The following sub-section reports on the testing for the three hypotheses and results shown in Tables VIII and IX. The following regression models were run to test the relationship between the dependent and independent variables as stated in H1, H2, and H3. The results are shown in Table VIII: Equation 2 Tests of multicolinearity via tolerance and variance inflation factor (VIF) indicate that multicolinearity does not pose a problem in interpreting these results. The extent and manner of BSC use are not significantly associated with satisfaction and all financial performance variables. Taken as a whole, these results do not support the hypothesis that the use of the BSC, regardless of the manner and extent of BSC used, impacts satisfaction and financial performance.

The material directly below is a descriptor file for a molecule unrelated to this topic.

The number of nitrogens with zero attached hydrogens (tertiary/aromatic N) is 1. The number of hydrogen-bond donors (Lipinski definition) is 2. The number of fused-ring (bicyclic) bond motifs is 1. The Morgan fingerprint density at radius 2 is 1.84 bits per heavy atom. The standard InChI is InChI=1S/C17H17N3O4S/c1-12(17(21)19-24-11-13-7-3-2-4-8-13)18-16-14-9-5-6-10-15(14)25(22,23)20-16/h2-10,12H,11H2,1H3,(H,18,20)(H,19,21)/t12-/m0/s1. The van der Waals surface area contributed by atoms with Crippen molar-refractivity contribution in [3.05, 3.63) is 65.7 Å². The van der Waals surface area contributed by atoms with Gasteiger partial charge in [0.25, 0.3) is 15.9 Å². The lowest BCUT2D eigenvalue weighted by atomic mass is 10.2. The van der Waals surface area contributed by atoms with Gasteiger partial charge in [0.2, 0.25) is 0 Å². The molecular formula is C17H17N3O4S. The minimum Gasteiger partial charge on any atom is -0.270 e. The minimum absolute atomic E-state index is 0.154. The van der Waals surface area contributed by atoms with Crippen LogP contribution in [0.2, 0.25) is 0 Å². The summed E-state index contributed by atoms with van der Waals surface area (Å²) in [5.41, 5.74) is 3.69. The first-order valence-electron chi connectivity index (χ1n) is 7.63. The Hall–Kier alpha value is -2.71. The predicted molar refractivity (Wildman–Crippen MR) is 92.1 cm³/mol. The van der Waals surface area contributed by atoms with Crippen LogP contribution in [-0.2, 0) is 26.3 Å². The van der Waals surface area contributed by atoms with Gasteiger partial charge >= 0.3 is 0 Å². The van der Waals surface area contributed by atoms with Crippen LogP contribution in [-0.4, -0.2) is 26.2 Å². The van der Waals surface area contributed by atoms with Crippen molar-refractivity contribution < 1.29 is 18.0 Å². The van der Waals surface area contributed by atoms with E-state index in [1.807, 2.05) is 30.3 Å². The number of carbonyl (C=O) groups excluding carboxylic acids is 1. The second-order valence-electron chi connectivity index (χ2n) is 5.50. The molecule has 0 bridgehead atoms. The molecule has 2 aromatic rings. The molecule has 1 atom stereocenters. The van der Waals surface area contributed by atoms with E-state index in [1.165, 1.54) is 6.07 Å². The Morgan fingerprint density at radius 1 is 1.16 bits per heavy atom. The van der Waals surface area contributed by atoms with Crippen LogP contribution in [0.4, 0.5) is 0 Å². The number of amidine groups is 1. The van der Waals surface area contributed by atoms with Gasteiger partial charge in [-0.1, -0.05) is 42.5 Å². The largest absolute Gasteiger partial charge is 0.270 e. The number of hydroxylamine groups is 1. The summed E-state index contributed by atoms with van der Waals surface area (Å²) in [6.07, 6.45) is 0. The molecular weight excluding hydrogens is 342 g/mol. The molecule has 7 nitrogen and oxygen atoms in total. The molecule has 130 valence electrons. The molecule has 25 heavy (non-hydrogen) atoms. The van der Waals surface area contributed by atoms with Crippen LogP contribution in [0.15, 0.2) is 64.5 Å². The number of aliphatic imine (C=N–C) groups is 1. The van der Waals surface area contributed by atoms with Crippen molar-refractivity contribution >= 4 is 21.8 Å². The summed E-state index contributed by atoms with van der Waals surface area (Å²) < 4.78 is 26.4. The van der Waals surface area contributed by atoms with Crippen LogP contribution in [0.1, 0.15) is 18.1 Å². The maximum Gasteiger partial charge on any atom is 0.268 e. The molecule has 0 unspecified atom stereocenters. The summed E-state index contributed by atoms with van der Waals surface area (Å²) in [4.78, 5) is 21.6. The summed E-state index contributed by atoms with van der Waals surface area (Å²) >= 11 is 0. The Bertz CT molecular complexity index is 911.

Performance tests in companies that have used the BSC for at least four years

The preceding tests were conducted on all data received. No distinction was made between those received from companies that had been using the BSC for some time and those who had recently implemented the BSC. If it takes some time before the financial impacts of using the BSC can be observed, inclusion of data received from those that had recently implemented the BSC may have understated the financial impact. Consistently, it is also more interesting to perform the test using satisfaction measures obtained from those companies that had been using the BSC for some time. The preceding performance tests were repeated using 27 companies that had been using the BSC for at least four years. Performance tests on companies that had been using the BSC for at least four years also yielded similar results. The results are shown in Table IX.